They report only 2 cases, and the study has many confounding factors: for instance, maybe the CBS improved the patients’ tear film so they did better on the repeat Visual Field test because of improvements in the tear film alone and not because of an actual improvement in optic nerve function. But the report is interesting none the less.

No side effects have been published with using UCB in the eye, but the same is true for Autologous Serum: UCB must be kept frozen and refrigerated as follows:

1.  Unopened bottles MUST be stored in a freezer at -20℃. Can last for 3 to 6 months.

2.  Opened bottles MUST be kept in a refrigerator at 4℃ for 7 days, and then Thrown OUT.

3.  Drops cannot be left out.

4.  UCS eye drops are usually instilled 4 to 6 times per day as required in addition to non-preserved artificial tears, Xiidra or Restasis if using, and an antibiotic drop (ie, Moxifloxacin 2x/day).

Here is the protocol we will be following:

Consent Form From donors: laboratory examination should be performed at 8 and 38 gestational weeks to test for human immunodeficiency and hepatitis B and C viruses.

After fetal delivery: about 60 to 80 ml of umbilical cord blood is sampled from the umbilical cord vein. The blood is kept for 2 hours at room temperature. After 15 minutes of centrifugation at 3,000 ×g, the serum is carefully isolated under sterile conditions. The serum is then diluted to a 20% concentration with balanced salt solution. The aliquots of diluted serum are placed into sterile 5-ml bottles with ultraviolet light protection.

Opened bottles are kept in a refrigerator at 4℃ for 7 days, and unopened bottles are stored in a freezer at -20℃ for 3 to 6 months. UCS eye drops are usually instilled 4 to 6 times per day as required in addition to artificial tears and antibiotics.



  • 1. Dehydration

  • 2. Being a Mouth Breather, especially at night time: if you wake up with a dry mouth, this is most commonly the reason.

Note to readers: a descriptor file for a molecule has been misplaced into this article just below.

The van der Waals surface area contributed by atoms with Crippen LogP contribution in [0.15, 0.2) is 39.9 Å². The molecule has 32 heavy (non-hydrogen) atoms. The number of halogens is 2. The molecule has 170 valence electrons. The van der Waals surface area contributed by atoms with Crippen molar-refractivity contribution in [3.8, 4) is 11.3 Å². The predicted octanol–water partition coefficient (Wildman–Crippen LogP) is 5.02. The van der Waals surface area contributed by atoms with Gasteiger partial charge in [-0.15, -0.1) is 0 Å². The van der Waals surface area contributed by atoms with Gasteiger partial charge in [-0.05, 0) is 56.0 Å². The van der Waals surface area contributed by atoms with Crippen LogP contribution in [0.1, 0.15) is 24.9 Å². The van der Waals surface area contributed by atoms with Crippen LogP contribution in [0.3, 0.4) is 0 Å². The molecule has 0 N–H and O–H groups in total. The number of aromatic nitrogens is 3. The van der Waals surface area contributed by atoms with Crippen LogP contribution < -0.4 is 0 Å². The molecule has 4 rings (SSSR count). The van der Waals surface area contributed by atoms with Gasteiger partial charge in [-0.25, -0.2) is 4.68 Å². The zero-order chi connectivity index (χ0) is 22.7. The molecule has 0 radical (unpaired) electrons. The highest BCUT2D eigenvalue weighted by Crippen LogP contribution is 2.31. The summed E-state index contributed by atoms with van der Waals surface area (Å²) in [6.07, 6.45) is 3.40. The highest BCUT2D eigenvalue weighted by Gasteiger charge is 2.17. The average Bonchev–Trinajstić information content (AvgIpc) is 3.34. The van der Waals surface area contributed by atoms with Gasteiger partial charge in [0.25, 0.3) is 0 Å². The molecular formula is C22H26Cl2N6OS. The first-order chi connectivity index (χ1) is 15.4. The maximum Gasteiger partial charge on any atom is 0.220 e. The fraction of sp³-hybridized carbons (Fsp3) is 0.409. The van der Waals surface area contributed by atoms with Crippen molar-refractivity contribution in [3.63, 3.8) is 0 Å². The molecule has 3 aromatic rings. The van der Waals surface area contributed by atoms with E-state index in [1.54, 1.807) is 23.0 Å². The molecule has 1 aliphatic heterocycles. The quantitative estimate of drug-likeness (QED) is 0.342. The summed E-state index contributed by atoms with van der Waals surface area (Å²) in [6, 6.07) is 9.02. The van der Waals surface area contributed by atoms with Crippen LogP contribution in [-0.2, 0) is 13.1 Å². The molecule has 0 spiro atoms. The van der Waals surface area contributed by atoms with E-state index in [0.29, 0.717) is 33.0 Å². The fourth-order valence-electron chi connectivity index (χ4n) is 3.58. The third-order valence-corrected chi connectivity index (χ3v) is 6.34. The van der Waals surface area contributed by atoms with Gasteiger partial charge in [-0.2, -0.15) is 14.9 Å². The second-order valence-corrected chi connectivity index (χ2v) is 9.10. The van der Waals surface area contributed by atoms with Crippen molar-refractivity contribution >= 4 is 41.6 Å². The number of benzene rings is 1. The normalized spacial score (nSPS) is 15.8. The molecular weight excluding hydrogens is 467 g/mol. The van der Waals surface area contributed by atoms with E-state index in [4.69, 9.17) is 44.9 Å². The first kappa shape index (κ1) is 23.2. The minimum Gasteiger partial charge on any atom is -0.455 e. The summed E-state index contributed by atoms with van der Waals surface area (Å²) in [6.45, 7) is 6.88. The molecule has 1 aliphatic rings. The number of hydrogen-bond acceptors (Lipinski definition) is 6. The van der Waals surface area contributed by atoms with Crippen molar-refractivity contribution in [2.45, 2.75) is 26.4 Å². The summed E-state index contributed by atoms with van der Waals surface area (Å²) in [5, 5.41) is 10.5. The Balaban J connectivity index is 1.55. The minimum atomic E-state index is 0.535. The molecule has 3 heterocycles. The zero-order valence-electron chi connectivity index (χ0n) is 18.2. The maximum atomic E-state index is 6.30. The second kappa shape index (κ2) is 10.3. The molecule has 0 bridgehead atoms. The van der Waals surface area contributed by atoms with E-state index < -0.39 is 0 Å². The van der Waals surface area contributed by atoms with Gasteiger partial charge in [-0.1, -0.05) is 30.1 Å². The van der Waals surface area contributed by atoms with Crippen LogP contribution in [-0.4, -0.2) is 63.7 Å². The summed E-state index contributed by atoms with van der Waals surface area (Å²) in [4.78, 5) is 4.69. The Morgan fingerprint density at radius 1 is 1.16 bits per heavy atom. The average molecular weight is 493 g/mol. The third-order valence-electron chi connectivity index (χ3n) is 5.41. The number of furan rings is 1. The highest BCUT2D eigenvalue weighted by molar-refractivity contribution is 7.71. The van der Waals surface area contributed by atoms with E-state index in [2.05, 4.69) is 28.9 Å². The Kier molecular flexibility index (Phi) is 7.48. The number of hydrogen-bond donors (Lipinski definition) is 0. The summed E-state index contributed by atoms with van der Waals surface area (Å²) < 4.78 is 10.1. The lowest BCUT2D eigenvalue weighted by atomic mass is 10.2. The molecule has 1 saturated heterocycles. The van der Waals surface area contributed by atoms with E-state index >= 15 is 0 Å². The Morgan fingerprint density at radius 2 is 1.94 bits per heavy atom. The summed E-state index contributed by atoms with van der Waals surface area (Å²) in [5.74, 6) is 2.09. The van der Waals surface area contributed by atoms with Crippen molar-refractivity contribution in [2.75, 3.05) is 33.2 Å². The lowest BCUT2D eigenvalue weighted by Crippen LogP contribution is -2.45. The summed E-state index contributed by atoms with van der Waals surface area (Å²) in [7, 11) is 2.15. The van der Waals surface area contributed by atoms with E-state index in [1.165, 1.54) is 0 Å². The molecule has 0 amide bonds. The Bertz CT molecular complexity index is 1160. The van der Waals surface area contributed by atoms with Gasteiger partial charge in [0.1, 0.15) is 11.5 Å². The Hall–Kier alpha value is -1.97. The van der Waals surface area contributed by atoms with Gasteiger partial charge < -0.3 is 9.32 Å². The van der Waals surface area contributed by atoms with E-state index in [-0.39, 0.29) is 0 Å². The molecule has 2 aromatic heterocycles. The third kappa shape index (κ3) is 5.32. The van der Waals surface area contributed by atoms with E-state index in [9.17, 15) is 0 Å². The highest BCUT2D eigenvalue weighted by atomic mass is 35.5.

• 3. Medications. Many medications, including many over-the-counter drugs, produce dry mouth as a side effect. The biggest culprits are anti-depressants & medications to treat high blood pressure and anxiety, as well as some antihistamines, decongestants, muscle relaxants and pain medications.

  • 3. Aging. Many older people complain of dry mouth as they age. Contributing factors include the use of certain medications, changes in the body’s ability to process medication, inadequate nutrition, and having long-term health problems.

  • 4. Allergies: the sensation of dry mouth is likely due to the resulting inflammation from the allergies. 

  • 5. Tobacco and alcohol use. Drinking alcohol and smoking or chewing tobacco can increase dry mouth symptoms. Hopefully, no one out there smokes anymore. 

  • 6. Diabetes: since Diabetes is an epidemic, get checked for diabetes with a HgA1C. Polydipsia, or always being thirsty is a key symptom. 

  • 7. Autoimmune disease, like Sjogren’s syndrome: the SJO test can sometimes help determine if you are on the spectrum of Sjogren’s syndrome and confirm advanced disease. 

  • 8. Cancer therapy. Chemotherapy drugs can change the nature of saliva and the amount produced. This may be temporary, with normal salivary flow returning after treatment is completed. Radiation treatments to your head and neck can damage salivary glands, causing a marked decrease in saliva production. This may be temporary or permanent, depending on the radiation dose and area treated.

  • 9. Yeast infection in mouth: ie Thrush.

  • 10. Nerve damage. An injury or surgery that causes nerve damage to your head and neck area can result in dry mouth.

  • 11. Stroke: if previous history of Stroke, dry mouth can result. 

  • 12. Alzheimer’s disease 

  • 13. HIV/AIDS

  • 14. Recreational drug use. Marijuana  & Methamphetamine use can cause severe dry mouth and damage to teeth, a condition also known as “meth mouth.”